US strikes Huthi missile positions in Yemen


The United States military confirmed Thursday its forces conducted multiple strikes against Huthi missile systems as the Yemen-based rebel group prepared to launch attacks that threatened U.S. Navy and merchant ships.

Beginning early Thursday Sanaa time, U.S. Central Command forces “conducted seven self-defense strikes against four Huthi unmanned surface vessels (USV) and seven mobile anti-ship cruise missiles that were prepared to launch against ships in the Red Sea,” CENTCOM said in a statement posted on X, formerly Twitter.

“CENTCOM identified these missiles and USVs in Huthi-controlled areas of Yemen and determined they presented an imminent threat to U.S. Navy ships and merchant vessels in the region,” it said.

The statement came after CENTCOM said that it had also conducted strikes late Wednesday.

The strikes “will protect freedom of navigation and make international waters safer and more secure for U.S. Navy and merchant vessels,” it said.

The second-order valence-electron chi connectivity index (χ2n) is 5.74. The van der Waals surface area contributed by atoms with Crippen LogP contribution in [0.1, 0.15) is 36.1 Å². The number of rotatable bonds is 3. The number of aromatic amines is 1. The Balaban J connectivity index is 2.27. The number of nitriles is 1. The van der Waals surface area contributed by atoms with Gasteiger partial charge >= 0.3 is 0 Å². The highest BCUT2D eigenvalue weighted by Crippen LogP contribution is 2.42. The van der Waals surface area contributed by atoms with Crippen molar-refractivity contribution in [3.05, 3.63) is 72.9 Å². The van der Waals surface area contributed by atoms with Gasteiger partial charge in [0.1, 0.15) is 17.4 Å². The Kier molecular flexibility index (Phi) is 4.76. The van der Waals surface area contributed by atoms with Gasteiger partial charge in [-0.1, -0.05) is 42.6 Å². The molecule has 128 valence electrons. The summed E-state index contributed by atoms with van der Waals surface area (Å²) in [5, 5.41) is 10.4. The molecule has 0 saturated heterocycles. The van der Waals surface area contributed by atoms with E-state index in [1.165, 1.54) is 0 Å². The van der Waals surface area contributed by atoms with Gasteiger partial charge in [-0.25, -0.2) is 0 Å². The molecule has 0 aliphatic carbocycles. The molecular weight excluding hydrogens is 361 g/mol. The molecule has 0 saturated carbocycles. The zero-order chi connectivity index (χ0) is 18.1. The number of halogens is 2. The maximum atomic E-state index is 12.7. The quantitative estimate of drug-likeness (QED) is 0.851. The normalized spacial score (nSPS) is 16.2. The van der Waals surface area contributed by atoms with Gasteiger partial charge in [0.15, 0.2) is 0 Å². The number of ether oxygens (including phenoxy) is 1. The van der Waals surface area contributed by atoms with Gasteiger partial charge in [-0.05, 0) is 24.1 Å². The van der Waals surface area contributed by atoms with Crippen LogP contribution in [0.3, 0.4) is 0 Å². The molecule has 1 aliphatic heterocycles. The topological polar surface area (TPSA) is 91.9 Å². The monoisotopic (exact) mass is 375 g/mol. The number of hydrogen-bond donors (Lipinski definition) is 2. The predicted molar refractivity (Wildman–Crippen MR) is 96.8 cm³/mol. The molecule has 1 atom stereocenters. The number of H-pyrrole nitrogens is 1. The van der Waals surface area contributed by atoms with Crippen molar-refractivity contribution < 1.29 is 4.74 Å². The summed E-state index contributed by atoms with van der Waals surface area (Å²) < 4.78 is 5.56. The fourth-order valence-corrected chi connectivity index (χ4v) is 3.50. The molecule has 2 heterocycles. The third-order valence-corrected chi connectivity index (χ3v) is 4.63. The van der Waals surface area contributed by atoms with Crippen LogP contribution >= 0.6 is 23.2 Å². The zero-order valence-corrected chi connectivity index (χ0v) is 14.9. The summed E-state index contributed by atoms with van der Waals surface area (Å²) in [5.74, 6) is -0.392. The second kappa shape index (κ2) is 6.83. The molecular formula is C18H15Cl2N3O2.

On Wednesday the Huthis’ news agency reported that the United States and Britain had hit targets in Yemen’s Hodeida province.

The Iran-backed rebels, who control much of war-torn Yemen including the port of Hodeida, have been targeting shipping in the Red Sea and Gulf of Aden.

The Huthis began the attacks in November, saying they were hitting Israel-linked vessels in support of Palestinians in Gaza, which has been ravaged by the Israel-Hamas war.

U.S. and British forces have responded with strikes against the Huthis, who have since declared American and British interests to be legitimate targets as well.

On Tuesday the Huthi rebels said they had struck US and British ships in two attacks in the Red Sea, causing minor damage but no casualties.

The Red Sea attacks have raised insurance premiums for shipping companies, forcing many to avoid the Red Sea, a vital route that normally carries about 12 percent of global maritime trade.

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